Marriage and Family: Who Thought It Up?

Beginning in the 20th century and continuing into the present, the concept of marriage and family has been redefined, maligned, and finally consigned to the scrap bin of history, an obsolete and outdated societal structure which has only perpetuated male dominance in our culture. With that rather lengthy initial sentence (with which my High School English teacher would not be happy), allow me to introduce you to the subject which graces the heading of this page.

It was with trepidation and reserve that I put finger to keyboard to write on this vital subject. Having spoken on these themes and even having attempted some writing, the need for freshness is a huge challenge, especially as millions of my gray cells are dying each day. But, venturing to look at the subject once again from a scriptural viewpoint, please note the following.

Society’s war on marriage and family is, in reality, a war against God. It is a battle carefully orchestrated by Satan in an attempt to remove all of God’s fingerprints from His creation. Evolution was his first line of attack; then he moved in his troops to take on and destroy marriage and the family structure; his most recent offensive has involved some of his heaviest artillery as he has battled to confuse birth gender with emotions. In the beginning, they say, God made them male and female and other. Really? Satan has been, one might say, quite successful. He has won some formidable battles, but he will not win the war!

Are marriage and family life merely evolutionary adaptions which served their purpose to previous generations? Now that we are far more intelligent and liberated from the past (the height of chronological snobbery!), are they no longer functional or necessary? Or is the origin of marriage something which is totally independent of human ingenuity and adaptation? From whence did marriage spring?

God’s Interest in His Creation

Genesis 1 and 2 reveal to us God’s interest and care for His creation and His creatures. A ready-made world, a freshly planted garden, a perfectly tuned universe – all was provided for Adam. God gave him a tremendous head start. His role in creation provided him with needed significance; the fruit of his daily care in the garden provided him a sense of satisfaction. Ultimately, His fellowship with God provided him the security and spiritual intimacy he needed.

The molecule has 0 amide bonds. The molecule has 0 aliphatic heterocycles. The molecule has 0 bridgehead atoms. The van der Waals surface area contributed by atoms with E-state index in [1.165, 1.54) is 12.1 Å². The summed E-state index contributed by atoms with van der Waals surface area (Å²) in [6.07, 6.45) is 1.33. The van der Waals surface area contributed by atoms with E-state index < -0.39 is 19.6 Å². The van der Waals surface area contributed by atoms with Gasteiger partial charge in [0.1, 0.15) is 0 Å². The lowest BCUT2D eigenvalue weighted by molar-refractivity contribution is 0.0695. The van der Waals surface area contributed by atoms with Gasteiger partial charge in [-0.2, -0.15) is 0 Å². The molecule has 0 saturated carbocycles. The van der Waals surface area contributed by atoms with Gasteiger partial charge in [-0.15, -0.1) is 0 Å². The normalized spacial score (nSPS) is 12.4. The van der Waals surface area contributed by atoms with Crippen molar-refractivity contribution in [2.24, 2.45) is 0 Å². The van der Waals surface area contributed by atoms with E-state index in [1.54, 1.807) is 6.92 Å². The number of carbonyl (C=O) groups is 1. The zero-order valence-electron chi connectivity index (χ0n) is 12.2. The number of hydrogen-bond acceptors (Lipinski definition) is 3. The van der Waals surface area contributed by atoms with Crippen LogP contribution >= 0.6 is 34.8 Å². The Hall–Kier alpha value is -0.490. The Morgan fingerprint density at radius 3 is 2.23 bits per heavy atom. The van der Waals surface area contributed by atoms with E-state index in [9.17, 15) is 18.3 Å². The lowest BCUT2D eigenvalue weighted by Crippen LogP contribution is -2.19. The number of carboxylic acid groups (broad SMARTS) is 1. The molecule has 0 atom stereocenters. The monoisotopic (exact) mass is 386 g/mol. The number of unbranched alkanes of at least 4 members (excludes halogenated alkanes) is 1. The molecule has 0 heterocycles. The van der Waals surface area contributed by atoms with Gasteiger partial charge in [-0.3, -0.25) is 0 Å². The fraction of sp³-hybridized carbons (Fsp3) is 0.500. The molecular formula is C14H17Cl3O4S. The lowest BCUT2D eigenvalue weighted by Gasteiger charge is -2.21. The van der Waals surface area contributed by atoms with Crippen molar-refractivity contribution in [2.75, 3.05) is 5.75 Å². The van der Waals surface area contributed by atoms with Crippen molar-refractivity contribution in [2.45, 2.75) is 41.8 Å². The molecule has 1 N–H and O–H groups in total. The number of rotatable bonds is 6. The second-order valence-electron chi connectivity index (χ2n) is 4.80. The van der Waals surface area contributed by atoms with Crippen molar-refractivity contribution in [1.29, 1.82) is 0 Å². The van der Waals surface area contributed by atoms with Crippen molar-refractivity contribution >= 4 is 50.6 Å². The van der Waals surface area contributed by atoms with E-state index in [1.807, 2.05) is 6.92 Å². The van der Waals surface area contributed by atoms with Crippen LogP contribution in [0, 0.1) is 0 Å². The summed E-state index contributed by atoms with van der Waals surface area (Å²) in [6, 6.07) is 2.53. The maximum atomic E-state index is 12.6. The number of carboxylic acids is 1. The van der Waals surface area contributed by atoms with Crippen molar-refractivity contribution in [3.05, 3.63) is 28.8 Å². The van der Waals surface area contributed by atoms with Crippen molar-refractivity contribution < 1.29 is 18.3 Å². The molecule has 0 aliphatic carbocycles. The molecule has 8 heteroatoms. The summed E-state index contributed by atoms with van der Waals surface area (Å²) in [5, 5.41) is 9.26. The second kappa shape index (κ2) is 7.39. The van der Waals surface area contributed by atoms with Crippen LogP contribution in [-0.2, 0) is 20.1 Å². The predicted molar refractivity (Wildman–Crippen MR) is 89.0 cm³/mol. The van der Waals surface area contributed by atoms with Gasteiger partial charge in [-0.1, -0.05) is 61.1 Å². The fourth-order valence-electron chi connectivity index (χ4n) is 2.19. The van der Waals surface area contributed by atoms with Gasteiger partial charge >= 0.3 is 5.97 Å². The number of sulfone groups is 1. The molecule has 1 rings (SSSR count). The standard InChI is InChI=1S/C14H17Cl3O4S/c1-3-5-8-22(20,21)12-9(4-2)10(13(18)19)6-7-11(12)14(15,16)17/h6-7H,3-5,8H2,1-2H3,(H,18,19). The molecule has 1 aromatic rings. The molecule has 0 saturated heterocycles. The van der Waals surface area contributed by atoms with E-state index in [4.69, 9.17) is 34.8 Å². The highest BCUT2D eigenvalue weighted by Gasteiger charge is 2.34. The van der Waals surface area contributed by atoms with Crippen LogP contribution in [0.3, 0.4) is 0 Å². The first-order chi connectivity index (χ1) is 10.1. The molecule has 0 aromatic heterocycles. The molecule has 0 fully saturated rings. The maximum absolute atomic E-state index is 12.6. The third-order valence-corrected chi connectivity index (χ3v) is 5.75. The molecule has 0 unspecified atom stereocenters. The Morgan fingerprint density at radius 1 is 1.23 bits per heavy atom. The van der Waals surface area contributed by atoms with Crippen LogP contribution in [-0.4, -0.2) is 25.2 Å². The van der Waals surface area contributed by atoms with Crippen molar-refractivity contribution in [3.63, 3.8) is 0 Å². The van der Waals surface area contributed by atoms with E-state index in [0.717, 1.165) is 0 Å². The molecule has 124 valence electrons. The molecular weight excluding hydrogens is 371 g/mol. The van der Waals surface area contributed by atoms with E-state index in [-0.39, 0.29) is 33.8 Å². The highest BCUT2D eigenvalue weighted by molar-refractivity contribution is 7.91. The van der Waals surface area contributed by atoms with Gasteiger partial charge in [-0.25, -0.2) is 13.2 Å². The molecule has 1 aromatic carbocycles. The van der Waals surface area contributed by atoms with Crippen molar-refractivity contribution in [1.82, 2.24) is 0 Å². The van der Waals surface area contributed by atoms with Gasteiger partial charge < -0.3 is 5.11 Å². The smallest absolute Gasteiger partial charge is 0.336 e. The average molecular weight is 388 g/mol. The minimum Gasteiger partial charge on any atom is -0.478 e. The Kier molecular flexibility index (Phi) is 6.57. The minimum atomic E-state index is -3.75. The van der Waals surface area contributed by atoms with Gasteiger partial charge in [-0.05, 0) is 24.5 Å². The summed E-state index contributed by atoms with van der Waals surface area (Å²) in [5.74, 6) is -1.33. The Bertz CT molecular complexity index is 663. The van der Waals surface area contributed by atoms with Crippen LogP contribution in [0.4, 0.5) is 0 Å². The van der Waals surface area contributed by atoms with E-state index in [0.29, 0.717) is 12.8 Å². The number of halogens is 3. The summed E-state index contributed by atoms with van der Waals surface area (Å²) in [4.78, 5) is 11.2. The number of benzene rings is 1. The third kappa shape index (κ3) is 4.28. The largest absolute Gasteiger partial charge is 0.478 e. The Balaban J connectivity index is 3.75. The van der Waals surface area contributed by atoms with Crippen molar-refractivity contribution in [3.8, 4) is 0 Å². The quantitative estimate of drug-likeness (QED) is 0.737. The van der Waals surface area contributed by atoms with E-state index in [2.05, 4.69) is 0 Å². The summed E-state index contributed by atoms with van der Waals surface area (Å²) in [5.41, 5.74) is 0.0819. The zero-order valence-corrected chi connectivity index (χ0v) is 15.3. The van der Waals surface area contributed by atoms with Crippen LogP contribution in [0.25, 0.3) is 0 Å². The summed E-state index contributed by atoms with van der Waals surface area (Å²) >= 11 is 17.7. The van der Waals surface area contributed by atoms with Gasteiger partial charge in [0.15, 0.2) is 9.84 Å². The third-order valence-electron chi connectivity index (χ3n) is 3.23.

God, however, saw one thing lacking. Having been made in the image of God, Adam was made a relational creature. Prior to the formation of the woman, all of Adam’s relationships were vertical. He needed a horizontal relationship to develop as God intended. Only in relationships, both vertical and horizontal, could he reach his highest potential. God wanted the very best for Adam.

God’s Intervention

Declaring that Adam’s lack of a help suitable for him was not good (Gen 2:18), God provided a woman to be by his side. Now with creation beneath him, God above him, and a woman by his side, Adam was primed for the growth and development God intended for him. Lest any think that Eve was somehow placed in a minor role as a mere “helper” to make Adam all he could be, the woman, as we will see in a future article, was placed in a crucial position. Linked with Adam’s “success” would be the elevation of the woman to her highest level of spiritual beauty and usefulness.